In the year 2019, the Kojawada region saw a surge of malaria epidemic from the month of September onwards, with 500+ malaria cases being detected in November, 400 of them being PF+ cases (There are 2 types of malaria, Plasmodium vivax (PV) and P. falciparum (PF), with PF being the more deadly one). 4 deaths were reported in the month of November and December across different villages, 2 of them being children and one of them was a pregnant woman. It is a shame that even today, people are dying in our country because of malaria, which is an easily treatable disease purely on account of lack of awareness of the disease and its treatment.
Team of AMRIT clinic (the clinic run by Basic HealthCare Services, a not-for-profit organisation) in Kojawada district took it upon themselves to control this epidemic. The team identified and mapped the key areas where the malaria surveillance campaign would be undertaken. As part of the intensive field visits, 12 villages were covered where we went out in the field to educate people and spread awareness about malaria, its symptoms, methods of prevention etc. Training sessions were conducted in schools. We prepared songs on malaria in local language, slogans were used to mobilise the community members. Plays or nukkad nataks were prepared and performed by team members to demonstrate the importance of early, appropriate care seeking. Charts, posters and pamphlets with visuals were used during community awareness meetings.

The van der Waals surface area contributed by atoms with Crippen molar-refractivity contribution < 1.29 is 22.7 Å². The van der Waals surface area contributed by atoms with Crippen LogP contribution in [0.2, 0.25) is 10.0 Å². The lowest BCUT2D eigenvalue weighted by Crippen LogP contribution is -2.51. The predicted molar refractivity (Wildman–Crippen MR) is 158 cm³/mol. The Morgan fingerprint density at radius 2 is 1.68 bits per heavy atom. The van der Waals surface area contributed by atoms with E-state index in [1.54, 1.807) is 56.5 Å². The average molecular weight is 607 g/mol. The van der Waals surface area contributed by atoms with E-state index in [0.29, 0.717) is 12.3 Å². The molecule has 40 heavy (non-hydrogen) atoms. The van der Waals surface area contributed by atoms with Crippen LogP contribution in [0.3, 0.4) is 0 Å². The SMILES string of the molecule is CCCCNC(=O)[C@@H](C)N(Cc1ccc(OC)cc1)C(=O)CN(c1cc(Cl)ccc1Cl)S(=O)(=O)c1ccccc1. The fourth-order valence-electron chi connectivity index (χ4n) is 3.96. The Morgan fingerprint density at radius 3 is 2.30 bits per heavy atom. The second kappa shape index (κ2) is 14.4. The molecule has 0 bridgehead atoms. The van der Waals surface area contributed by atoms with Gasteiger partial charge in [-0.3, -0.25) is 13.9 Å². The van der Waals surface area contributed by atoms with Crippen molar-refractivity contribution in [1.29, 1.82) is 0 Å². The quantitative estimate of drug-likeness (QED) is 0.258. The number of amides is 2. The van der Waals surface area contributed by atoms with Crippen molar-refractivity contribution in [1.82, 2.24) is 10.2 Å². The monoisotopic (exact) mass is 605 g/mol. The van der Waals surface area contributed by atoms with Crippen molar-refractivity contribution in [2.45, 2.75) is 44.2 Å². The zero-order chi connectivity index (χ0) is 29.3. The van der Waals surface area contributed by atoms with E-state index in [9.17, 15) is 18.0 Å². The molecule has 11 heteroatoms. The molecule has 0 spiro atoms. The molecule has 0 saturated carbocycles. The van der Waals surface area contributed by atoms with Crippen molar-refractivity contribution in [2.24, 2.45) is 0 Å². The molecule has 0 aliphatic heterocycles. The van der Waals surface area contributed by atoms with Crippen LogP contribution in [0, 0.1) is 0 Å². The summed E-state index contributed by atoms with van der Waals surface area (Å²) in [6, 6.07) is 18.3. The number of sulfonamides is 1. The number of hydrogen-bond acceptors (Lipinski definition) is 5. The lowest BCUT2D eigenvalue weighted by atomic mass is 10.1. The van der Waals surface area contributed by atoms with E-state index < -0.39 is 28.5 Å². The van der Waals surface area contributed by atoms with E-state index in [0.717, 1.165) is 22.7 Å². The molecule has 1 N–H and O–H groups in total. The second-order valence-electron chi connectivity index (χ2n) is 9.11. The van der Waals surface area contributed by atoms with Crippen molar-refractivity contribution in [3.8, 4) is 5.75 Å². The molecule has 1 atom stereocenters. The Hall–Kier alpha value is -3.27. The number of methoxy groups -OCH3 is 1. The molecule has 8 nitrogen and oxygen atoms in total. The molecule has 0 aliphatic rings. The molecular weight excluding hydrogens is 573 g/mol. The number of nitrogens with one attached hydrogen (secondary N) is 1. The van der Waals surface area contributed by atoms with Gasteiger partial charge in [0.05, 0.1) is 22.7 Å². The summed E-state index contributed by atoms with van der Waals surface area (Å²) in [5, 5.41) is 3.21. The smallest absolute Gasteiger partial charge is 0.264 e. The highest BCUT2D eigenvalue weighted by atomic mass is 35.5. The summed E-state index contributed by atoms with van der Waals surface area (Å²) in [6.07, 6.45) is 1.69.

Demonstrations of managing stagnant water sources were shown to community members. Children, adolescents and adults were actively engaged in the demonstrations – digging small passageways for flow of water, putting burnt mobi oil in areas with potholes. The team made home visits undertaking a fever survey. Household members with suspected symptoms of malaria were tested using RDK for malaria. Patients detected with any form of malaria or with clinical symptoms were handed a referral slip, counselled and referred to AMRIT Clinic Kojawada or nearby Primary Healthcare Center for treatment.